I am sorry. Not really. I am missing something. Some thinking about it may help. The clue is in those charged particles? Thanks for trying.
Hazel, the issue is the stream of charged particles (ions) coming from the sun, which are very reactive because they want to acquire or lose an electron in order to become neutral. These ions would be very likely to break chemical bonds in any complex molecules that were forming on the the early Earth, which would make it hard for life to start.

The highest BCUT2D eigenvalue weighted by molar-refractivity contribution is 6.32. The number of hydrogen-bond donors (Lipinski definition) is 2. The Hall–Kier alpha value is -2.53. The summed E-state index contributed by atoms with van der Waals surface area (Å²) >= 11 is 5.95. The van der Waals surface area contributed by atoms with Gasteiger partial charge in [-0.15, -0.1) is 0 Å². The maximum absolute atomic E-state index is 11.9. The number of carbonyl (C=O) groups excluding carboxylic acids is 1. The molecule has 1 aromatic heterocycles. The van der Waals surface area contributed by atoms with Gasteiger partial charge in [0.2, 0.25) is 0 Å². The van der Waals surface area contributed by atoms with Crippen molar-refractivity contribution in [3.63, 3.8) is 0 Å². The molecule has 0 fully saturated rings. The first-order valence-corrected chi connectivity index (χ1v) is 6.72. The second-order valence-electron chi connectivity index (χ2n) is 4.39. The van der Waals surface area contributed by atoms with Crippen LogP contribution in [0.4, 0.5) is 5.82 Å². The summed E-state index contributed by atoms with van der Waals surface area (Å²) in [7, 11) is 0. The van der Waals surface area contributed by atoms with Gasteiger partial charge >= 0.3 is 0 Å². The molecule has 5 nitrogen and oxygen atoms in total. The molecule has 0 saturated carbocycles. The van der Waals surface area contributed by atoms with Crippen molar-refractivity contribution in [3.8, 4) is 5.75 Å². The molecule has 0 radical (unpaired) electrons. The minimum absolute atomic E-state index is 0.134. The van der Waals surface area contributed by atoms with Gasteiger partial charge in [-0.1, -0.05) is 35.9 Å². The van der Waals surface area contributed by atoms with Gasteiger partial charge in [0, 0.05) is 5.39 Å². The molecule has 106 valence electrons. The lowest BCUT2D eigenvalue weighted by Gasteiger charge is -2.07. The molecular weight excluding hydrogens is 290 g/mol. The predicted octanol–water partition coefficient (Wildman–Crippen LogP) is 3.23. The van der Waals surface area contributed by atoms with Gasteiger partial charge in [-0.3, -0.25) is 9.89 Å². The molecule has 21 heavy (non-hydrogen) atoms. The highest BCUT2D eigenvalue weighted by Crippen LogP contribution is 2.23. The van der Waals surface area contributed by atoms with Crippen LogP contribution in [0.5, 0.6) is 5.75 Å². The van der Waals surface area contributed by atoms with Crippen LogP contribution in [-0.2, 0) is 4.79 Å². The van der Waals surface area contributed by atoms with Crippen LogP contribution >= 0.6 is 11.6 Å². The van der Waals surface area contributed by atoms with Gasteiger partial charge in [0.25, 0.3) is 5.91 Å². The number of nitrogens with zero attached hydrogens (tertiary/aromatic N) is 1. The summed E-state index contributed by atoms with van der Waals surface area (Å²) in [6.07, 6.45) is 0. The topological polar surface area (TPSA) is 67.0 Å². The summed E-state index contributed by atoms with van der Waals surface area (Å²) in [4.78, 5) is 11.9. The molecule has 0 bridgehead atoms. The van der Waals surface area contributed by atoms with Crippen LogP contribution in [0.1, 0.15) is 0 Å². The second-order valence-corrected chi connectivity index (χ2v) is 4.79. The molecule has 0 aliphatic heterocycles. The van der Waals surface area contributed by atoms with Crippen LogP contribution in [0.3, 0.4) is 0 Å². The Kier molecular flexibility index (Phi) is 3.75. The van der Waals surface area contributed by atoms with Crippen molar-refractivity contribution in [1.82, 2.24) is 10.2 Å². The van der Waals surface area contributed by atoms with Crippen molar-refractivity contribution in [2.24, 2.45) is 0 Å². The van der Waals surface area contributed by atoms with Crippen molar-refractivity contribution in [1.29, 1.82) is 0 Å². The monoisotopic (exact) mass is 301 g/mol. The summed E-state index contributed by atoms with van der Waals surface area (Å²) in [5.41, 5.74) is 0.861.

However charged particles that enter a magnetic field experience a force, at right angles to the direction they are travelling, which bends their path. The presence of the Earth's magnetic field (which arises from electric currents in the conductive, liquid core of the planet) deflects these solar ions away from the surface. So the magnetic field is a sort of protective force field for the Earth, sheltering it from the bombardment.
If the Earth did not have such a core, it is reasonable to think life would have found it either harder to get started or completely impossible.
Edited by exchemist, 29 October 2018 - 10:56 AM.